Numbers, however, are very relative in war, especially in a positional war. As has often been proved, an excess concentration of troops and materials in an endangered spot can have a deleterious effect by weakening the front as a whole. Feint attacks in different places can deceive the enemy as to the real relation of forces up until the decisive battle, and can likewise make up for lack of weight in absolute numbers. Surprisingly few people can hold a well fortified trench with a machine gun. The condition is, above all, that the intelligence service of the enemy is not functioning, or that it has been led astray, and that there is sufficient weaponry at one’s disposal. (More about that later.)
The trench positions of the POUM militias were in good condition. The trenches were between 1.6 and 1.8 metres deep. The loopholes for guns were built with sandbags. The local earth is ideal for trench building, being clay soil abundantly mixed with stones, which the summer’s scorching heat turns very hard and solid. The nature of the soil enabled proper underground dug-outs to be built, four or five metres deep, and able to contain between six and 15 men. These ‘refugios’ were strengthened by gothic arches of earth, or by planks.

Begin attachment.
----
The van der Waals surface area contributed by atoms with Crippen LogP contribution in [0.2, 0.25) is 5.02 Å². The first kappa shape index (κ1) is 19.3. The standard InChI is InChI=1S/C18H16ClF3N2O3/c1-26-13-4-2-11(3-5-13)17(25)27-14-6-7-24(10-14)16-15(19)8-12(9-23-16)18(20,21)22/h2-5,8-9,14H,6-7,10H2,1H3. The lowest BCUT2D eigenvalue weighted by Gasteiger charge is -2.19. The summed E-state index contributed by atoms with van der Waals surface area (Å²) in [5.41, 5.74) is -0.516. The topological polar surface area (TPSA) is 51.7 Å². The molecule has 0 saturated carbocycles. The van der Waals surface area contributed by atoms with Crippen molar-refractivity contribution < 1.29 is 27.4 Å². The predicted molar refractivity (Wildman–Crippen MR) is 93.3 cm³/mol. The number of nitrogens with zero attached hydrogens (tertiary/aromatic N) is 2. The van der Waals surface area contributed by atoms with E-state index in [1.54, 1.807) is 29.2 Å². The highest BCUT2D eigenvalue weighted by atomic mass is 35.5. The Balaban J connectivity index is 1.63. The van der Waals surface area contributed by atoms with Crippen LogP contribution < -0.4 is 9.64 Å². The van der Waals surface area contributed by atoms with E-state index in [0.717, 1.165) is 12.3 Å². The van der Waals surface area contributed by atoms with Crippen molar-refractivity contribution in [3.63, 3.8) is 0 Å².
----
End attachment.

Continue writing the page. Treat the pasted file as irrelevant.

The refugios gave effective protection to the trench garrison from shrapnel or grenades exploding directly in the trenches, or aerial bombs, as they were built in a semi-circular form in the ground. They also had two exits, thus lessening the danger of people being buried by a collapse. But none of these refugios experienced a direct hit from a 100 or 150 kilo bomb, or endured a heavy grenade attack. During the first few months, at least, the enemy hardly used heavy ordnance, and the dug-outs under four or five metres of earth stood up to lighter fire.